By Sohale Sizar
November 12, 2015 - huffingtonpost.com
On December 11, 2013, Fox News anchor Megyn Kelly said, “Just because it makes you feel uncomfortable doesn’t mean it has to change. Jesus was a white man, too. It’s like we have, he’s a historical figure that’s a verifiable fact, as is Santa, I just want kids to know that. But my point is, how do you revise it in the middle of the legacy in the story and change Santa from white to black?” Megyn Kelly clearly thinks that both Santa and Jesus are white men. And, in fact, many of us view whiteness as representing the glory of God and see blackness as representing a departure from God and an embrace of evil.
Megyn Kelly’s statement—though a couple of years old—is still highly relevant in this day and age where racial tensions are high. Thus, the question remains: does whiteness really have to be the sole color representing God?
For starters, the social construction of whiteness and blackness was—and some argue that it continues to be—an oppressive tool to justify racism: whiteness represents goodness and blackness represents evil; thus, whites are good and African-Americans are evil. Numerous scholars such as David Goldenberg at the University of Pennsylvania provide a fascinating historical analysis of this fallacious argument here
However, limiting God to one color seems to be an epistemological error as it undermines His all-expansiveness. So I started investigating the whiteness of God and it was not until I read Toward a Philosophy of Zen Buddhism
by Toshihiko Izutsu that I really realized that God might not be white.
From a mystical standpoint—which transcends the social constructions of whiteness and blackness—it seems that God is black as much as He is white. He is white light as much as he is black darkness. In this case, blackness is not evil. Rather, it represents the absence of our ego in the presence of God, a testament to His pure Oneness.
In some circles of Zen Buddhism, blackness represents, as scholar Izutsu articulated, “the nullification of the selfhood, the ego conceived and represented as a self-subsistent entity.” In essence, blackness represents the absence of the ego and, thus, testifies to the complete totality of Oneness, that He alone Is, and that all else is an illusion.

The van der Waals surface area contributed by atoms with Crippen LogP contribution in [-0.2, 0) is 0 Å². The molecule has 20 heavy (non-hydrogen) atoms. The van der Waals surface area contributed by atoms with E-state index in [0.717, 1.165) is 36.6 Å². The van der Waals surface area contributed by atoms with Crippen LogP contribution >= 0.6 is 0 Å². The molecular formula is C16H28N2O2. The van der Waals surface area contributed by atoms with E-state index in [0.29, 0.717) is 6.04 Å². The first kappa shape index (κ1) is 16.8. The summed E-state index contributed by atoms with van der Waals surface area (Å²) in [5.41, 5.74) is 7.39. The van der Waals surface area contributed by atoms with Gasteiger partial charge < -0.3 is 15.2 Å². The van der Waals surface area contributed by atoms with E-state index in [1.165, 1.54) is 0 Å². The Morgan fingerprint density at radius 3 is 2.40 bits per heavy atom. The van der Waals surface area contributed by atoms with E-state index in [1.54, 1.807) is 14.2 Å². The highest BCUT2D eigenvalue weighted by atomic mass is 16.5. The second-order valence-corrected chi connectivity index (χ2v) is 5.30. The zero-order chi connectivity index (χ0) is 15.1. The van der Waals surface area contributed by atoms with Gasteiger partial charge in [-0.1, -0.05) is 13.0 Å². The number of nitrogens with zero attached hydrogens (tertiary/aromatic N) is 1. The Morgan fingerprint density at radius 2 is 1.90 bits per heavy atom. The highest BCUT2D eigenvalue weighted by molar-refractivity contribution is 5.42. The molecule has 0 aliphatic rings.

In certain schools of Islamic mysticism, blackness is the result of the intensity of light from God. It is similar to when one looks directly at the sun: she or he is blinded from the intensity of its light. Similarly, God is so bright that His light blinds us. This blindness does not simply represent physical blindness, but a blindness towards—as Plato describes in The Republic—the puppets of the cave. Ultimately, this blindness is clear sight that God is all that Is.
In both of these religious perspectives, blackness is a sweet splendor of the Divine, a testament to His all-embracing Presence, and a proclamation of His Oneness. This proclamation is clearly not a representation of Satan and it is misleading to solely label darkness as a metaphor for evil. One could argue that this explanation of Divine blackness is an abstraction, but, in fact, Divine blackness is also physically manifested in the universe.
Black holes are so powerful that—according to current hypotheses of physicists—they let nothing escape their presence. They are the physical epitome of blackness and totality. Ultimately, the totality and blackness of black holes seem to symbolize the totality of God, the fact that He only Is, and that all forms—including light—submit to His presence. And, interestingly enough, within our physical universe lives a smaller black hole: the pupil, which takes in light and allows us to see.
It is profound that this black hole of sorts is within each one of us. Each eye is quintessentially the same, containing a pupil that takes in the light. This commonality to “take in light” is a testament to an all-encompassing Oneness that transcends diversity.
Blackness is an unbelievably meaningful and beautiful expression of God. But, ultimately, one can create a variety of narratives to argue the metaphysical symbolism of blackness or whiteness. We can see it any way we want. Some will see whiteness as holiness and blackness as evil. Some others will see both blackness and whiteness as the majesty and beauty of the Divine.
If we see the world to symbolize Heaven, then it will likely look a bit like Heaven. And if we want it to see it as Hell, then it will seem like Hell. Whatever it is, the perspective that we create for ourselves defines our spiritual viewpoint. So define goodness with whatever color that you want—it does not matter because, at the end of the day, the color does not reveal the Divine. Rather, the Divine reveals the color.http://www.huffingtonpost.com/sohale-sizar/why-god-is-black_b_8538216.html